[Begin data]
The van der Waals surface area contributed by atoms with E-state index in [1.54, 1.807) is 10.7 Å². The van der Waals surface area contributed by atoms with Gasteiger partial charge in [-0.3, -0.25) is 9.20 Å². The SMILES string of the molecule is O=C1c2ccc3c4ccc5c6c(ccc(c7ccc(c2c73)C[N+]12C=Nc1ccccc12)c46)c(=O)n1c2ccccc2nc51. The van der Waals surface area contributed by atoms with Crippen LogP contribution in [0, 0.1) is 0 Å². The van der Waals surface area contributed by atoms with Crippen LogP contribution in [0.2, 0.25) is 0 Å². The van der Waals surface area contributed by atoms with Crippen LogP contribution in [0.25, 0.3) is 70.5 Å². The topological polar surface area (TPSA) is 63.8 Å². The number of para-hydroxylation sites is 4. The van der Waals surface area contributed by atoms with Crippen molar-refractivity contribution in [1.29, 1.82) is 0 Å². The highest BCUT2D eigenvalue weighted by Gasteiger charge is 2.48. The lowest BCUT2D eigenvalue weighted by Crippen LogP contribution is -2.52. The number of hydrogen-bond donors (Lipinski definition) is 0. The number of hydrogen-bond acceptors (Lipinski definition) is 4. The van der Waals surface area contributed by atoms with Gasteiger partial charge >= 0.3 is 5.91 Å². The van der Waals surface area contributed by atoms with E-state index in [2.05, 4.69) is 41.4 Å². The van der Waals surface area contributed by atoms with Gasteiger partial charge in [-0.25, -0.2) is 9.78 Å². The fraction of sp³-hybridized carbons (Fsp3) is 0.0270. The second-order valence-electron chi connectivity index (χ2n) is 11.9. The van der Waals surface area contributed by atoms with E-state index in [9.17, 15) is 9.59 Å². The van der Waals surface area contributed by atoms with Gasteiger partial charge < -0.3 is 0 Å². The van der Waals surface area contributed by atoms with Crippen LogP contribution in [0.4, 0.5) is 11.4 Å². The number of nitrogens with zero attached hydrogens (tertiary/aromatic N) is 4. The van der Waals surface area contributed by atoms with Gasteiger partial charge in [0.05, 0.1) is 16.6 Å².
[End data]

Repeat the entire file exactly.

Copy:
The van der Waals surface area contributed by atoms with E-state index in [1.54, 1.807) is 10.7 Å². The van der Waals surface area contributed by atoms with Gasteiger partial charge in [-0.3, -0.25) is 9.20 Å². The SMILES string of the molecule is O=C1c2ccc3c4ccc5c6c(ccc(c7ccc(c2c73)C[N+]12C=Nc1ccccc12)c46)c(=O)n1c2ccccc2nc51. The van der Waals surface area contributed by atoms with Crippen LogP contribution in [0, 0.1) is 0 Å². The van der Waals surface area contributed by atoms with Crippen LogP contribution in [0.2, 0.25) is 0 Å². The van der Waals surface area contributed by atoms with Crippen LogP contribution in [0.25, 0.3) is 70.5 Å². The topological polar surface area (TPSA) is 63.8 Å². The number of para-hydroxylation sites is 4. The van der Waals surface area contributed by atoms with Crippen molar-refractivity contribution in [1.29, 1.82) is 0 Å². The highest BCUT2D eigenvalue weighted by Gasteiger charge is 2.48. The lowest BCUT2D eigenvalue weighted by Crippen LogP contribution is -2.52. The number of hydrogen-bond donors (Lipinski definition) is 0. The number of hydrogen-bond acceptors (Lipinski definition) is 4. The van der Waals surface area contributed by atoms with Gasteiger partial charge >= 0.3 is 5.91 Å². The van der Waals surface area contributed by atoms with E-state index in [2.05, 4.69) is 41.4 Å². The van der Waals surface area contributed by atoms with Gasteiger partial charge in [-0.25, -0.2) is 9.78 Å². The fraction of sp³-hybridized carbons (Fsp3) is 0.0270. The second-order valence-electron chi connectivity index (χ2n) is 11.9. The van der Waals surface area contributed by atoms with E-state index in [9.17, 15) is 9.59 Å². The van der Waals surface area contributed by atoms with Gasteiger partial charge < -0.3 is 0 Å². The van der Waals surface area contributed by atoms with Crippen LogP contribution in [0.4, 0.5) is 11.4 Å². The number of nitrogens with zero attached hydrogens (tertiary/aromatic N) is 4. The van der Waals surface area contributed by atoms with Gasteiger partial charge in [0.05, 0.1) is 16.6 Å².